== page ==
Alessia: this timeless Italian girl name derived from the Greek ‘alexein,’ meaning ‘to defend’ or ‘to protect,’ thus embodying strength and resilience. Its use is linked to the figure of Saint Alessia, a 4th-century Roman icon who defied convention to escape an arranged marriage and live as a hermit.

Laura: a name of enduring grace, it comes from the Latin “laurus,” signifying glory and immortality. Its popularity in Italy was propelled by literature, with the renowned case of Petrarch’s love saga with a woman named Laura in the 14th century. Today, it continues to be a classic choice.

little girl playing with wet hair in front of the mirror after taking a bath

Old-Fashioned Italian Names for Girls 

Ludovica: inspired by the Germanic Ludwig, which means “famous warrior,” this name screams nobility with a hint of battlefield valor. Widely used among European elite throughout history, today its meaning resonates with those who cherish valor and a lasting heritage.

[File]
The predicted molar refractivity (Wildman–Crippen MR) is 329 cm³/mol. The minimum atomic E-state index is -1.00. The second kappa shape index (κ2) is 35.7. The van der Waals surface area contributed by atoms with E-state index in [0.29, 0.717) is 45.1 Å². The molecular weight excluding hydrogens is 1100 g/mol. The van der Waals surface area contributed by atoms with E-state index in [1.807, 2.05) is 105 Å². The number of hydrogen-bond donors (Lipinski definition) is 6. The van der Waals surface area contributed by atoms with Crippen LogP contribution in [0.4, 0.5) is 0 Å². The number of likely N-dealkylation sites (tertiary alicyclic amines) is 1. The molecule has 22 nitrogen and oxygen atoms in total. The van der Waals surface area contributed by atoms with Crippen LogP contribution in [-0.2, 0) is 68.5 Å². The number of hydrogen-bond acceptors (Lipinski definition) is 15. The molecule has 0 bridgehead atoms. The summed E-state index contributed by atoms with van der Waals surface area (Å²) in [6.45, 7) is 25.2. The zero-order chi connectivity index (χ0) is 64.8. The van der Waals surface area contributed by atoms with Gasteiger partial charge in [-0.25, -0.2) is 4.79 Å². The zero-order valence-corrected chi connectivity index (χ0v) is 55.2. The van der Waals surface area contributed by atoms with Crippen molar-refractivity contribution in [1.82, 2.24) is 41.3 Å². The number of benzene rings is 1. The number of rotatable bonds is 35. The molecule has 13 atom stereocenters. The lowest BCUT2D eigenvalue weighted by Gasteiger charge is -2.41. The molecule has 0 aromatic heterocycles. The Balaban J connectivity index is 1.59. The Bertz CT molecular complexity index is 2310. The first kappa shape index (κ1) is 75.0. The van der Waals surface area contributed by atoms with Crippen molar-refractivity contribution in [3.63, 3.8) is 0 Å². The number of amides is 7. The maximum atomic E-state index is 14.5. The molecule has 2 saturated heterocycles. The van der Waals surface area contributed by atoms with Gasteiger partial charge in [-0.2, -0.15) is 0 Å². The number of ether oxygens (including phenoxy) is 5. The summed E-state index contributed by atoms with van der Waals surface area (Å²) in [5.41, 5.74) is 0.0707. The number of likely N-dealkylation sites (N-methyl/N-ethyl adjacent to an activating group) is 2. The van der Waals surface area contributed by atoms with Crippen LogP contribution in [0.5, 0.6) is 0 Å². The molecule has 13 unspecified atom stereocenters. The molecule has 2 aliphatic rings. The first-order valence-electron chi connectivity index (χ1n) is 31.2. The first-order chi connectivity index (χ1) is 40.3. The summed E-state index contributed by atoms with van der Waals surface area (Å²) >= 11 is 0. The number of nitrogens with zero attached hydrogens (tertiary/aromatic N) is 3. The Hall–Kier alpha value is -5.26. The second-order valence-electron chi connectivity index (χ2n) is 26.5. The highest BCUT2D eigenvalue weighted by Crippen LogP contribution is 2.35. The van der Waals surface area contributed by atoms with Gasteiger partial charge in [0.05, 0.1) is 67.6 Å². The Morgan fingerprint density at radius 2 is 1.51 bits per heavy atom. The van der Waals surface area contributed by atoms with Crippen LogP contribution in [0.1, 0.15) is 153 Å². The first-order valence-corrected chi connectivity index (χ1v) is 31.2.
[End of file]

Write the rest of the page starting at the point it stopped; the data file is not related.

Caterina: another rather noble-sounding name that makes a beautiful pick for your little princess. Caterina is believed to derive from the Greek ‘katharos’, meaning ‘pure’ or ‘clear,’ and gained popularity during the Renaissance, driven by the admiration for Caterina de’ Medici and the reverence for the 14th-century Saint Caterina da Siena.

Matilde: this name derived from the Germanic words for strength (“maht”) and battle (“hild”), blossoming into a warrioress – mighty in battle, fierce in spirit. It’s a name with royal vibes, adored across Europe for centuries. Among its bearers is Countess Matilde di Canossa, who played diplomat between Emperor Henry IV and Pope Gregory VII.